Update, 2/4, 9:30 a.m.: A spokesperson for the Center for American Progress contacted Paste with the information that culinary union secretary-treasurer Geoconda Argüello-Kline has never been a member of the Advisory Board at the Center for American Progress. That runs contrary to a claim in her Culinary Union bio, a preserved version of which can be seen here. CAP’s advisory board, as listed online, does not feature Argüello-Kline. The spokesperson clarified that she was on an advisory commitee for a jobs proposal.
Culinary Union 226 is a political powerhouse representing tens of thousands of hospitality workers in Nevada, and on Tuesday the Nevada Indepenent discovered they were posting flyers attacking the Medicare For All healthcare plan proposed by Bernie Sanders:
The new flyer, a copy of which was obtained by The Nevada Independent, compares the positions on health care, “good jobs” and immigration of six Demoratic presidential hopefuls who have come to the union’s headquarters over the last two months to court its members. But the primary difference outlined in the document, which is being distributed in both English and Spanish, is in the candidates’ positions on health care, taking particular aim at the Vermont senator over his Medicare-for-all policy, which would establish a single-payer, government run health insurance system.
The flyer says Sanders, if elected president, would “end Culinary Healthcare,” “require ‘Medicare For All,’” and “lower drug prices.”
Interestingly, they described Warren’s plan as “replacing” their healthcare, rather than bringing it to an “end,” and they sent this information out to members via text and email Tuesday night.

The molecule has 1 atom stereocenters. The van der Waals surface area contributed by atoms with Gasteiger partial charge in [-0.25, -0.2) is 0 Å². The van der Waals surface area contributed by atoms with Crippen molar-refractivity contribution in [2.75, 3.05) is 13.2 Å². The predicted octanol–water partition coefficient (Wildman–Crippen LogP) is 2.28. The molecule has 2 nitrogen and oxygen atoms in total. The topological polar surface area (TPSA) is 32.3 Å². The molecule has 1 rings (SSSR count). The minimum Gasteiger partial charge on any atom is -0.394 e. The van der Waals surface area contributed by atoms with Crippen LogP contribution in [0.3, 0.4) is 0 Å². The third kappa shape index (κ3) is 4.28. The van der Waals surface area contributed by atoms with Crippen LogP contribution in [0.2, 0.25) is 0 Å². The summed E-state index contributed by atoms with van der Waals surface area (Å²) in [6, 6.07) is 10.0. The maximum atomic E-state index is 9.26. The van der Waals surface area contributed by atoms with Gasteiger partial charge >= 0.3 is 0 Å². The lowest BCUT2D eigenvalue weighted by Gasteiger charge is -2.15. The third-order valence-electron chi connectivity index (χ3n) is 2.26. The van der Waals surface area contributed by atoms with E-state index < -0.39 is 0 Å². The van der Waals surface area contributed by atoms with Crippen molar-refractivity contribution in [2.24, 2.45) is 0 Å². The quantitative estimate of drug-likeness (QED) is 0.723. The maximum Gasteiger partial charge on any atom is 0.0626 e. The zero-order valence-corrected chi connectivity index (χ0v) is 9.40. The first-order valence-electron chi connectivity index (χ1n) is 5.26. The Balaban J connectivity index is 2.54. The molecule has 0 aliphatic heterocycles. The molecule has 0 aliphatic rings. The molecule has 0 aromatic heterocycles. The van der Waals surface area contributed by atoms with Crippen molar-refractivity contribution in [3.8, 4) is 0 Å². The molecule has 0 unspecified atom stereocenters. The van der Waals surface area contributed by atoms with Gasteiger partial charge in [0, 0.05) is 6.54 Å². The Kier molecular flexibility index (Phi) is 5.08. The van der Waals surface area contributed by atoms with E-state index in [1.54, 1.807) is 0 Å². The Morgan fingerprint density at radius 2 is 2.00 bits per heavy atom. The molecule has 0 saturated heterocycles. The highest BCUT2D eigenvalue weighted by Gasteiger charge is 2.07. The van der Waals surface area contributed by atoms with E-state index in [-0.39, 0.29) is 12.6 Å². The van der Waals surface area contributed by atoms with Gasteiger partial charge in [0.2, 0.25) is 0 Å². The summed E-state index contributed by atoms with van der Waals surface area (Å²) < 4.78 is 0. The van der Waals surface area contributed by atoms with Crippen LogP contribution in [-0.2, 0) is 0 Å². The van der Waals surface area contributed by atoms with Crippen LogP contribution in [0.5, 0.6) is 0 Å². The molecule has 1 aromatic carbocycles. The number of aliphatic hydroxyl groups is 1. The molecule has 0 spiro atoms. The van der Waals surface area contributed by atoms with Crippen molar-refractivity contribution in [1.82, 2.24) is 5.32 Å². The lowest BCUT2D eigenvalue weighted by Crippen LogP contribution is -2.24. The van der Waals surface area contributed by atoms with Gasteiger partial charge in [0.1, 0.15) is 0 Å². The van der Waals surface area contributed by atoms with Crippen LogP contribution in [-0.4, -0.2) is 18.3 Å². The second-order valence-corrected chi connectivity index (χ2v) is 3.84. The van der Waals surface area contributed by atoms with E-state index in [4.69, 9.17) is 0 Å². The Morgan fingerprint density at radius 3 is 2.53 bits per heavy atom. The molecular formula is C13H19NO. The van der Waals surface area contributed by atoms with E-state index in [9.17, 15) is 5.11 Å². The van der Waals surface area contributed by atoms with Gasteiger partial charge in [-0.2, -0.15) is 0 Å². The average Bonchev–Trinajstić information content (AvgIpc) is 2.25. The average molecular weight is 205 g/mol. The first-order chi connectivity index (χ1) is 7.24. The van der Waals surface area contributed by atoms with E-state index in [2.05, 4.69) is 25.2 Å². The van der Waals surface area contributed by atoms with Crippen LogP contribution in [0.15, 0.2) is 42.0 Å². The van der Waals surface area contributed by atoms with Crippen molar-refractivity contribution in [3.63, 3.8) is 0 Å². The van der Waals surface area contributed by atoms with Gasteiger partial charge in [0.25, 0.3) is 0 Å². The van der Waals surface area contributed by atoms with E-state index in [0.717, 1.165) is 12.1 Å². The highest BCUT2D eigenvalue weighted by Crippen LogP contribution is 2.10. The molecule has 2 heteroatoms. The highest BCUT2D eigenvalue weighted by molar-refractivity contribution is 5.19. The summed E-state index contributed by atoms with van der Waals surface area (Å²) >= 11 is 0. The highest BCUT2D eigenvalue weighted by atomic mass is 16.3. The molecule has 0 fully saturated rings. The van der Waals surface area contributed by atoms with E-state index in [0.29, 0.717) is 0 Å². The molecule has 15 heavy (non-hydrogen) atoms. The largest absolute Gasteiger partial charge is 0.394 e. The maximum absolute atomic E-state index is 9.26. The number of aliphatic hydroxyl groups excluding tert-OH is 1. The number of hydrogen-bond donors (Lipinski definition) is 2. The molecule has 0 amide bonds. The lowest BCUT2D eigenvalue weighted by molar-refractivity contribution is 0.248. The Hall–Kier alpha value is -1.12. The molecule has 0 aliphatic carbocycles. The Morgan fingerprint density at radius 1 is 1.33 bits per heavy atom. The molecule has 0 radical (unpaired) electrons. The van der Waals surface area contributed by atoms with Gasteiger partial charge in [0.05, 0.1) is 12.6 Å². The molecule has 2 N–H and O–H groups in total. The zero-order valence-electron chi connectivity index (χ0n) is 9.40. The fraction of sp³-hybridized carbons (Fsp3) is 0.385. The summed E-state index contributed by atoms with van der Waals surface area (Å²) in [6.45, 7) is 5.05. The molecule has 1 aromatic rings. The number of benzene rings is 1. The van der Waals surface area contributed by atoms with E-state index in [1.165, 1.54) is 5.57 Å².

On its face, this is shocking—by all indications, the Culinary Union has indeed negotiated a solid healthcare plan for its members, but in our current for-profit, employer-tied model, it goes without saying that even good plans can go by the wayside in the case of layoffs or other life changes. That wouldn’t be true in a Medicare for All system, and it’s a disingenuous Republican talking point to say M4A would “end” other healthcare plans (or “kick you off your plan,” to use the language that many opponents prefer) without mentioning that it replaces that insurance with a comprehensive government plan that would save money due to the eradication of premiums, deductibles, copays, and etc. Nobody would lose his or her insurance under the Sanders transition to M4A, despite the implication of the culinary union’s flyer. Also, and more importantly for a union, a universal healthcare system would vastly increase the power of unions by removing the need to negotiate healthcare, and removing it from management’s list of bargaining chips. If healthcare was handled by the government, the union would be free to organize for higher wages and better working conditions. This is a big reason why unions are so much stronger in Europe, where government-run healthcare is the norm. Sanders has specifically mandated in his plan that if M4A passed, businesses would have to direct their extra profits to unions and employees.
But for anyone who has watched the attack patterns of anti-Sanders groups for the last five years, what came next was no surprise: The culinary union began to complain about the mean Sanders supporters attacking them online: